McDonald brings versatility to Patriots offensive line

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McDonald brings versatility to Patriots offensive line

FOXBORO -- When Nick McDonald passed his physical and came off the PUP list, it looked like the Patriots were stacked at center.

McDonald spent his sophomore year on New England's practice squad until December. Once called up, he started at center twice in December against the Colts and Redskins. He was good insurance for Dan Koppen and Dan Connolly, certainly.

It appeared the rookie Green Bay cast off after 2010 turned into a nice little pick-up for the Patriots.

He could end up even better.

McDonald has gotten reps up and down the line during camp, but upped the ante last Thursday by taking snaps at tackle. Count Bill Belichick among those who are impressed.

"We don't have a lot of depth at tackle, so he was probably the most experienced -- not that he has a lot of experience," the coach said, "but still the most experienced guy who also has the athleticism to be able to play the position.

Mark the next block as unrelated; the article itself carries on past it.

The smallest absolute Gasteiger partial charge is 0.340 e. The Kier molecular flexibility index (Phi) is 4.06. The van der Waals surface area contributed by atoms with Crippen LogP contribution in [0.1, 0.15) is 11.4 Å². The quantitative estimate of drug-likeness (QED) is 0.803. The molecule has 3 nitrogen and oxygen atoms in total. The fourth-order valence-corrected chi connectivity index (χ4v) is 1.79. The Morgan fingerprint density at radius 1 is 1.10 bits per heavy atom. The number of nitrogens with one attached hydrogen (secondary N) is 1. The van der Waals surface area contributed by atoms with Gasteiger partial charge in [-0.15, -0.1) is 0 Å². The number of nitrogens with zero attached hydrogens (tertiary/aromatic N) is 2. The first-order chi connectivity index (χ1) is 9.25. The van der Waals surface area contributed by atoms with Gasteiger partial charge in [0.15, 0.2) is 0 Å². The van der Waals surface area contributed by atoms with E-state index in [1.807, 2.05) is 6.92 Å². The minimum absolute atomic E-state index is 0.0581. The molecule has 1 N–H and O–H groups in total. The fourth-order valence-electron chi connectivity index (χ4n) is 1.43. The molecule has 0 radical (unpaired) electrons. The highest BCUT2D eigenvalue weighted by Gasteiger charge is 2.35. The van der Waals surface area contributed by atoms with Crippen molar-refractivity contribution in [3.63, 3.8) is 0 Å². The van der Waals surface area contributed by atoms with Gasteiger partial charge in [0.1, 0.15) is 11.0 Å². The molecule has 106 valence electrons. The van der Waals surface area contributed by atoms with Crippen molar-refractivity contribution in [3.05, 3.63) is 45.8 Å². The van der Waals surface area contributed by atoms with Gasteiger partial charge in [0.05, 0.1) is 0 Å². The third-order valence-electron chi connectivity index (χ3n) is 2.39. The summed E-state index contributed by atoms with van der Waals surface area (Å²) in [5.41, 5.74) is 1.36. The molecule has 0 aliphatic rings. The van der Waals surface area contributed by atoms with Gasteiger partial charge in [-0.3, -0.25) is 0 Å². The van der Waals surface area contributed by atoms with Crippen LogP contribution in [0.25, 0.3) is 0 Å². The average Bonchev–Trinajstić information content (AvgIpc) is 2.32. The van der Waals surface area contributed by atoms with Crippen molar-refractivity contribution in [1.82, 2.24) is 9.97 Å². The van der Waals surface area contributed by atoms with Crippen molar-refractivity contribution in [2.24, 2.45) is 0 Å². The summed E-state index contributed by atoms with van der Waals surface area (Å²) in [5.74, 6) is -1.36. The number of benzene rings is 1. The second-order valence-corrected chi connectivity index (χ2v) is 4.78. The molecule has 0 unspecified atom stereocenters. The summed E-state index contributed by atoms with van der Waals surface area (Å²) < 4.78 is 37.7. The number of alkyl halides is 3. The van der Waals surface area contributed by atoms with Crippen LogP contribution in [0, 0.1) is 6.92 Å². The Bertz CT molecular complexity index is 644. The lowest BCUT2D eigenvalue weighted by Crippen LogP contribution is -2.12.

"I thought he did a pretty good job out there for not much practice. He hadn't done it in a couple years and went back out there and really did a pretty credible job. That was great to see."

True, McDonald hasn't played tackle since his days at Grand Valley State in Michigan, but the Patriots can't currently afford to ease him back in. Offensive line depth is too much an issue.

The Patriots toil through camp without the help of guard Brian Waters (not reported) and tackles Sebastian Vollmer and Markus Zusevics (both on PUP). Guard Logan Mankins returned to action Sunday, but it's hard to say where offseason ACL surgery leaves him. With tackles Matt Kopa and Kyle Hix missing practice for rehab, New England is left with a trio of rookies rotating in: Darrion Weems, Dustin Waldron, and Kyle Hill. Undrafted free agent Derek Dennis was brought in to help at guard.